On the plus side, AMBA is still seeing solid growth from its core IPO security and automotive markets, but the dive in sports cameras, wearables, and drones is quite pronounced and it is having a significant negative impact on its financial results.
Taking a look at the numbers, AMBA reported EPS of $0.13, beating the $0.09 consensus, on revenue of $56.9 mln, also marginally ahead of the $56.1 mln expectation. So, the headline numbers look decent, at first glance. However, revenue was down 11% year/year, and this marked the third quarter in a row in which revenue was down.
Also, gross margin slipped to 61.8% from 64.3% in the year ago quarter due to a mix change as lower margin China security revenue increased, while higher margin drone revenue decreased. Unfortunately, as we discuss below, this trend is expected to continue throughout the remainder of the year.
The primary cause for the sell-off is AMBA's Q2 guidance. Specifically, it guided for revenue of $60-64 mln, below the $68.2 mln consensus. When AMBA was at the height of its growth curve, the company was consistently exceeding quarterly expectations and providing upside guidance. However, looking back over the past couple of years, AMBA has not issued upside guidance in at least eight quarters. A major culprit for the dramatic shift can be directly tied to GoPro (GPRO) and its decline, and now more recently, the downturn in drone sales.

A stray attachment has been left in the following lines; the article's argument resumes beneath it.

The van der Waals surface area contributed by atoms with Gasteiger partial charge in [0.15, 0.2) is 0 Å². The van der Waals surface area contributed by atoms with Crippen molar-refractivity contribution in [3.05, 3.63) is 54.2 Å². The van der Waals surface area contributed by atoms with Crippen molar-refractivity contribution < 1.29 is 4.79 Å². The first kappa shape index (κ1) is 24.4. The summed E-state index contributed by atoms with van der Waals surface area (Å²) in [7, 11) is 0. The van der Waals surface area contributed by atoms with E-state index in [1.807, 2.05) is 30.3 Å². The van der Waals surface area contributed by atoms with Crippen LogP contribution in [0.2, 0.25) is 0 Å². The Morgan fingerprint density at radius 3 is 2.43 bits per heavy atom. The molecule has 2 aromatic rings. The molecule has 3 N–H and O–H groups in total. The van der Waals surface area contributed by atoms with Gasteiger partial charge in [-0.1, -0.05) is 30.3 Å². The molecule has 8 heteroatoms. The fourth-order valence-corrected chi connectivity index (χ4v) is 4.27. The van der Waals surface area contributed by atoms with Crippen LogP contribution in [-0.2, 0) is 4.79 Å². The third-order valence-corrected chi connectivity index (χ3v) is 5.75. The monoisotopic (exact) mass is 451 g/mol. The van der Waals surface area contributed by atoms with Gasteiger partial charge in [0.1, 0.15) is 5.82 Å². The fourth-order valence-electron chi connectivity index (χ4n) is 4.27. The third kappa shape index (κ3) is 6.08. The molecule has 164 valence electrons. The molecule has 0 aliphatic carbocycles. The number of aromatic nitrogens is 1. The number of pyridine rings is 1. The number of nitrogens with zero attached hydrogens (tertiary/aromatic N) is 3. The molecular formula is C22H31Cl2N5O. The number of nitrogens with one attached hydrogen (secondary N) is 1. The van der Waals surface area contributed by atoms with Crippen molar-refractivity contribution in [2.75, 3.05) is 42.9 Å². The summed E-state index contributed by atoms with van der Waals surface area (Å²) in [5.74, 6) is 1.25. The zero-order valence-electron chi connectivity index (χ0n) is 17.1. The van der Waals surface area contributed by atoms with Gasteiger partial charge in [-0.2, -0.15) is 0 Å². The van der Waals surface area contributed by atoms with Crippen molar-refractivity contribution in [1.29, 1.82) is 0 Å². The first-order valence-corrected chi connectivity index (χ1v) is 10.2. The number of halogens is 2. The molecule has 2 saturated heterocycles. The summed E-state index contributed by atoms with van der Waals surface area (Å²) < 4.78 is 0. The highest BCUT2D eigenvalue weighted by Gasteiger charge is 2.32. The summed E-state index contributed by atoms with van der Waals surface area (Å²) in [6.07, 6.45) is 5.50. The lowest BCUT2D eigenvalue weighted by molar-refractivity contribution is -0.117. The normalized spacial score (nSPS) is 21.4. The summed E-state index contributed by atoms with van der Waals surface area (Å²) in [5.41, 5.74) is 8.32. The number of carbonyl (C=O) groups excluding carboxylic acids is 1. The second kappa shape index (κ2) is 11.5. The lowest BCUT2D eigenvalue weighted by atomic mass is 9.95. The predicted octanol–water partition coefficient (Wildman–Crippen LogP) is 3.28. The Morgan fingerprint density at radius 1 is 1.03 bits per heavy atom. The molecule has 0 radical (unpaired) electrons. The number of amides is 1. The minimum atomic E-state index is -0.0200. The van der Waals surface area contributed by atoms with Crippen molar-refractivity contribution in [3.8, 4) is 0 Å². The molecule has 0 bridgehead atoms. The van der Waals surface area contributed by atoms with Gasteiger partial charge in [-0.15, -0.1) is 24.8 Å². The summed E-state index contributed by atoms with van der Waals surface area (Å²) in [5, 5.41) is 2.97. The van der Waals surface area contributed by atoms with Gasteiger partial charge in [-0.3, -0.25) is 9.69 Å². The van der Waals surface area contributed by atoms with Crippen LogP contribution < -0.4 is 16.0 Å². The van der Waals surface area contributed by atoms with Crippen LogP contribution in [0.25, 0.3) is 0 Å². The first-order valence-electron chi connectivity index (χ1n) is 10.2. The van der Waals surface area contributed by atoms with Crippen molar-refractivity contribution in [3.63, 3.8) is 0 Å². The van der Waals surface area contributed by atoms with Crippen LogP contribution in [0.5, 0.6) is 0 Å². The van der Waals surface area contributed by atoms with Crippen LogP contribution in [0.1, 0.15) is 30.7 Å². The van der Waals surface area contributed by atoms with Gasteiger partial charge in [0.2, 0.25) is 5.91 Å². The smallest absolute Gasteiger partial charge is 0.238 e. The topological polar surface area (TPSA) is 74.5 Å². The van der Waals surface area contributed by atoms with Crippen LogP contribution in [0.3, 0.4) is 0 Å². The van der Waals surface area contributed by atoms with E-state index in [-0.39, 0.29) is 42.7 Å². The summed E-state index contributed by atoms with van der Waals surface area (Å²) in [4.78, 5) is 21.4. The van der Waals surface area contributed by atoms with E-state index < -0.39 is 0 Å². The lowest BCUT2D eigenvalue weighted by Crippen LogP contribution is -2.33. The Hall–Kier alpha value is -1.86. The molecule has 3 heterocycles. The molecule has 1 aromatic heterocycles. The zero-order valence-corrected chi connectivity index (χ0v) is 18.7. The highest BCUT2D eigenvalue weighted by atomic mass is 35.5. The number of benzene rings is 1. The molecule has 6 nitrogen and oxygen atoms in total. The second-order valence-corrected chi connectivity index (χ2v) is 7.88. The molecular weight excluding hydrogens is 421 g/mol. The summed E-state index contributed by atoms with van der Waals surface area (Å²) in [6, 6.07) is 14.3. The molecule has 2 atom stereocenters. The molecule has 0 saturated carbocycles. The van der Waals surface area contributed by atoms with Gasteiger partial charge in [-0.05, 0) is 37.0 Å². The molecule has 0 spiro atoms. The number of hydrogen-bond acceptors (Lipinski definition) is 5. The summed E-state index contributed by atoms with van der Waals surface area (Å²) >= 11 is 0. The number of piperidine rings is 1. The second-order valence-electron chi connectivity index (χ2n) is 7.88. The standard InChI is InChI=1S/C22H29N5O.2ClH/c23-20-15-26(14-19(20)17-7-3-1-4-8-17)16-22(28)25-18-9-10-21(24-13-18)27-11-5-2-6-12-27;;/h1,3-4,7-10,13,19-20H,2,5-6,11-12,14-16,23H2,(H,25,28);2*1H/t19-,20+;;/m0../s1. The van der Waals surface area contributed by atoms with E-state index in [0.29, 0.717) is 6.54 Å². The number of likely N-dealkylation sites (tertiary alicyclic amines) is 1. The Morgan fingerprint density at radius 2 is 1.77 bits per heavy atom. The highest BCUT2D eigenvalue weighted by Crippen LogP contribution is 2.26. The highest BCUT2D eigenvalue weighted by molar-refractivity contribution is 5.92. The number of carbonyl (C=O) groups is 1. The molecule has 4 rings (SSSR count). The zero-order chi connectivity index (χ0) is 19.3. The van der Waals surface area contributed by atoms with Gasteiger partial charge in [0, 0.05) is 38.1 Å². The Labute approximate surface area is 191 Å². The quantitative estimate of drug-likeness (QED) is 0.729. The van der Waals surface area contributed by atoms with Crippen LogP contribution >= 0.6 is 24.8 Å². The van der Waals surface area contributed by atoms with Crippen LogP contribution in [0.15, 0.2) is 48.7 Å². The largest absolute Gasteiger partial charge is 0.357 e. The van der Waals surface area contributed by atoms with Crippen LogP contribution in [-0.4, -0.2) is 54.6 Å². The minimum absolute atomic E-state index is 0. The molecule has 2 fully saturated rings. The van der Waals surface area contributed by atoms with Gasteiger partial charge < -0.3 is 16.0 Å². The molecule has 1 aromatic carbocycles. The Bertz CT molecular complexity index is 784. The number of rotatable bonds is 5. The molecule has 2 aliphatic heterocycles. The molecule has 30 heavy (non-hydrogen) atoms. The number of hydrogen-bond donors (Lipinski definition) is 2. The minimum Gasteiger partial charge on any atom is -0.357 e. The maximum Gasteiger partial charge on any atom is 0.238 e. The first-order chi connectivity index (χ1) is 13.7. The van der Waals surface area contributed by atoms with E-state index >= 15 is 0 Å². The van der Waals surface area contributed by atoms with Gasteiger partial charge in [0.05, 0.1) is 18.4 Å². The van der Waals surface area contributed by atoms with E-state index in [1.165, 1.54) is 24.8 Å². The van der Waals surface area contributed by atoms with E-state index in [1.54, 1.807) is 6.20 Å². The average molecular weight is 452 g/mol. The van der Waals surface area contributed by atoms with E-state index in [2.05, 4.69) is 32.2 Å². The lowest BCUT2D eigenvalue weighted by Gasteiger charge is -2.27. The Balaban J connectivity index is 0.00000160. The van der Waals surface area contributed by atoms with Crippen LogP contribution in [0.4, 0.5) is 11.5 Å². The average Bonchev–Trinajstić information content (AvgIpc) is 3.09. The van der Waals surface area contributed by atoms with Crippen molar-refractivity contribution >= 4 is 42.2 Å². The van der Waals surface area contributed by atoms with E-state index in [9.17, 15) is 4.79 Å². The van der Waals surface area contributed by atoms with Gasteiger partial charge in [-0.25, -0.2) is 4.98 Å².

During its conference call last night, management stated that it believes the decline in drones will negatively impact both the top line and gross margin this year, now expecting gross margin to come in at the low end of its 59-62% target. Furthermore, sales in virtual reality and non-GoPro sports cameras came in well below its expectations and AMBA now believes this softness will continue through what's typically a strong holiday selling season.
It's not all bad news for AMBA, though. Revenue in the IP security and automotive markets were up year/year and the company is especially enthusiastic about its opportunities in auto. In fact, in Q1, it achieved record sales for its SoC for automotive car recorders, driven by OEMs such as Honda, Toyota, and Nissan. Looking ahead, the company is optimistic for its camera systems that enable autonomous driving as its high-resolution cameras deliver 360-degree short and long distance viewing capability. If and when autonomous driving begins to ramp up, AMBA figures to be a major factor in the growth.
To conclude, AMBA is getting hit on multiple fronts including slowing sports cameras, drones, and wearable sales. which is dragging its margins lower. Once a high-flyer, the company is now struggling to reignite its growth. As noted above, it does have a potentially significant catalyst ahead in the autonomous driving area, but, it could take several quarters before that really becomes a driving factor for its financial results.